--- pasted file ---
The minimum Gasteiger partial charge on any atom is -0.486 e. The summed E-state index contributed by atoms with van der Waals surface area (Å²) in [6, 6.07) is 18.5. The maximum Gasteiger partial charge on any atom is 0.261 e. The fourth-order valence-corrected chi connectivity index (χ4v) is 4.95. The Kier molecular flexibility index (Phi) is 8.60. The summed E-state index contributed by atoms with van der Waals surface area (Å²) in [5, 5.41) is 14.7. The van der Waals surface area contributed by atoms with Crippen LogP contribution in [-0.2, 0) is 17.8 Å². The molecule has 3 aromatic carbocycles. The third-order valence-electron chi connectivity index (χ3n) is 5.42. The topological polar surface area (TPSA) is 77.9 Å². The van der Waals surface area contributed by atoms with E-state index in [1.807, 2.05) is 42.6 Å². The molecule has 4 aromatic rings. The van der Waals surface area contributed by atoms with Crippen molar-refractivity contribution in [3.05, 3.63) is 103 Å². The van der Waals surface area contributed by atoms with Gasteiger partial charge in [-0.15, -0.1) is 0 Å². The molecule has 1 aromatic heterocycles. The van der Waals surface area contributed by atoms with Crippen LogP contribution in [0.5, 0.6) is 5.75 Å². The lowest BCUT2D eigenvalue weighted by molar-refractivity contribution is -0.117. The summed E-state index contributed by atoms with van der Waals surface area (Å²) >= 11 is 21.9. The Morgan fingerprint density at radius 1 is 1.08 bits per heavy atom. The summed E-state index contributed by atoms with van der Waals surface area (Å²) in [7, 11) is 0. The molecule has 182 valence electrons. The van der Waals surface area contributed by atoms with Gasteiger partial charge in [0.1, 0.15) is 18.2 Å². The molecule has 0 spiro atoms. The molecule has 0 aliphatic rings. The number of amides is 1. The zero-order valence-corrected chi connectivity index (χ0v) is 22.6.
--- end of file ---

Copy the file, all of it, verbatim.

The minimum Gasteiger partial charge on any atom is -0.486 e. The summed E-state index contributed by atoms with van der Waals surface area (Å²) in [6, 6.07) is 18.5. The maximum Gasteiger partial charge on any atom is 0.261 e. The fourth-order valence-corrected chi connectivity index (χ4v) is 4.95. The Kier molecular flexibility index (Phi) is 8.60. The summed E-state index contributed by atoms with van der Waals surface area (Å²) in [5, 5.41) is 14.7. The van der Waals surface area contributed by atoms with Crippen LogP contribution in [-0.2, 0) is 17.8 Å². The molecule has 3 aromatic carbocycles. The third-order valence-electron chi connectivity index (χ3n) is 5.42. The topological polar surface area (TPSA) is 77.9 Å². The van der Waals surface area contributed by atoms with E-state index in [1.807, 2.05) is 42.6 Å². The molecule has 4 aromatic rings. The van der Waals surface area contributed by atoms with Crippen molar-refractivity contribution in [3.05, 3.63) is 103 Å². The van der Waals surface area contributed by atoms with Gasteiger partial charge in [-0.15, -0.1) is 0 Å². The molecule has 1 aromatic heterocycles. The van der Waals surface area contributed by atoms with Crippen LogP contribution in [0.5, 0.6) is 5.75 Å². The lowest BCUT2D eigenvalue weighted by molar-refractivity contribution is -0.117. The summed E-state index contributed by atoms with van der Waals surface area (Å²) >= 11 is 21.9. The Morgan fingerprint density at radius 1 is 1.08 bits per heavy atom. The summed E-state index contributed by atoms with van der Waals surface area (Å²) in [7, 11) is 0. The molecule has 182 valence electrons. The van der Waals surface area contributed by atoms with Gasteiger partial charge in [0.1, 0.15) is 18.2 Å². The molecule has 0 spiro atoms. The molecule has 0 aliphatic rings. The number of amides is 1. The zero-order valence-corrected chi connectivity index (χ0v) is 22.6.